Chief city of the Lot, Cahors lies in a meander of the river as it has for about 2000 years since the Romans founded it. That era was prosperous, although relatively few vestiges are visible (the underground car park contains a 55 m section of wall from the amphitheater). The medieval city, which timidly reformed after the upheaval of the Roman Empire’s fall, was much smaller, confined to the eastern side of the meander by ramparts, and centered on the cathedral with its two domes. From the mid-12th to the mid-14th C., a period of economic and demographic expansion resulted in the complete reconstruction of the city, within its walls: from this time, about 350 houses still remain visible, one of the reasons why Cahors has “Ville d’Art et d’Histoire” status.

The land outside the walls of Cahors was partly occupied by gardens supplying food to the inhabitants, but also by large monasteries and convents. This proved vital for essential 19th and 20th C. renovations and improvements, because these sites were re-appropriated to provide the space needed for large, modern constructions – thus sparing the old quarters from wholesale demolition. The Boulevard Gambetta, main street created in the 19th C., marks the dividing line between the old and the new. The city of Cahors is friendly and welcoming: wander around the narrow old streets – medieval houses, Baroque doorways, small fragments of sculpture and the Secret Gardens, based on a medieval theme, lie just waiting to be spotted. Then why not relax on a café terrace, watching the world go by.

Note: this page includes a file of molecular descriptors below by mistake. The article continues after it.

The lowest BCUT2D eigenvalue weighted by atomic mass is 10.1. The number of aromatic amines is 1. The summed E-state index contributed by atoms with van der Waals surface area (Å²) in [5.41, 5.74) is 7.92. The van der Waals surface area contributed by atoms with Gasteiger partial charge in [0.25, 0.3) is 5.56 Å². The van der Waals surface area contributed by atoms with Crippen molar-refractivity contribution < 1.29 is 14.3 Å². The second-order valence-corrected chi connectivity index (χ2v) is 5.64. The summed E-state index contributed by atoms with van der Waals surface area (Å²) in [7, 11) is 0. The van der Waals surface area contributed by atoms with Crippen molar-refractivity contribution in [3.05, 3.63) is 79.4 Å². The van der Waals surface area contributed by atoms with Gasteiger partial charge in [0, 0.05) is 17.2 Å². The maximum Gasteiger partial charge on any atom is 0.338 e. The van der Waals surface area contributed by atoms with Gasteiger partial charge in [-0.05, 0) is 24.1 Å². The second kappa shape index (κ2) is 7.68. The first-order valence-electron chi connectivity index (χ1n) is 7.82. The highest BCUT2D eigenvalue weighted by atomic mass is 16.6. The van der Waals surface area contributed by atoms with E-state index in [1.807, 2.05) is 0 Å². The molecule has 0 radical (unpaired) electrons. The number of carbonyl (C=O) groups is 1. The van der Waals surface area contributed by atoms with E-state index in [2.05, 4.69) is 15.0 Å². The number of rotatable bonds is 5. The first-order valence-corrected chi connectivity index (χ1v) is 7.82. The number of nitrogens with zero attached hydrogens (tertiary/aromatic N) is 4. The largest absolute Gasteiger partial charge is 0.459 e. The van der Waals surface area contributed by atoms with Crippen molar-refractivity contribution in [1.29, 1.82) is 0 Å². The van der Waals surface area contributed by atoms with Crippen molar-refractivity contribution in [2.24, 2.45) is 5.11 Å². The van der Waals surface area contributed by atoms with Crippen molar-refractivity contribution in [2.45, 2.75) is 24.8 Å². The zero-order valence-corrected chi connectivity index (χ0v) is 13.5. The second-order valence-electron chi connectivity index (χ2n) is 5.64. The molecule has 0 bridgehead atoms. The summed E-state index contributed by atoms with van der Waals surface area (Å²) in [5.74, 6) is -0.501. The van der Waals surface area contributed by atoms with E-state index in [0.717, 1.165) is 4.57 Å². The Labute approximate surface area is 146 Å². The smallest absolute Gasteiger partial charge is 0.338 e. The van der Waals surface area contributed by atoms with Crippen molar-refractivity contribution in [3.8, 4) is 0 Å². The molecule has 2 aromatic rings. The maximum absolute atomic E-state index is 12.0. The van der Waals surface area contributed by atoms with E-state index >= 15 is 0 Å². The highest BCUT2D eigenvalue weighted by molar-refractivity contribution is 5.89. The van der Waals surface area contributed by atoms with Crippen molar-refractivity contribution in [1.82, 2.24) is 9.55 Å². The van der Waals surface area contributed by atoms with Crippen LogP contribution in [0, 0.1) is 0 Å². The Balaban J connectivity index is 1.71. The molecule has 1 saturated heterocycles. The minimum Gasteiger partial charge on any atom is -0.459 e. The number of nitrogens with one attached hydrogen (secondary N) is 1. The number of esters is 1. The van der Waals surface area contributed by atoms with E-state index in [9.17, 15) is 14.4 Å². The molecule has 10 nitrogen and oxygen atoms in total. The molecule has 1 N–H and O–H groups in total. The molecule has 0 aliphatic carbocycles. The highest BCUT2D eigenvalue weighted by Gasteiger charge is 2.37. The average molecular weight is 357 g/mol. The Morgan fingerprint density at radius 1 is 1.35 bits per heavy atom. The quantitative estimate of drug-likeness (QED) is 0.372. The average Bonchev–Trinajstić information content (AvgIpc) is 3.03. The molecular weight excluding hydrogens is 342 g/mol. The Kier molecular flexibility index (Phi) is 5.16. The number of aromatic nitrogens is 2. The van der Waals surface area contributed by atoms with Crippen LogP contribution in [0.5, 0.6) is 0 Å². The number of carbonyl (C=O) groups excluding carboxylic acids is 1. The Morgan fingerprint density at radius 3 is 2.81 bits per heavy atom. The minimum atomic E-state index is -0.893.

Pont Valentré, Cahors

This magnificent 14th century fortified bridge was the third built for the city of Cahors (the others have disappeared), but it is on the opposite side of the meander from the medieval town. There were many reasons for this, including military ones: it became a key element of the defensive system protecting the town’s western flank. It is now a UNESCO World Heritage site, in context of the Santiago Pilgrim Ways, as many traversed it on their way to Spain.

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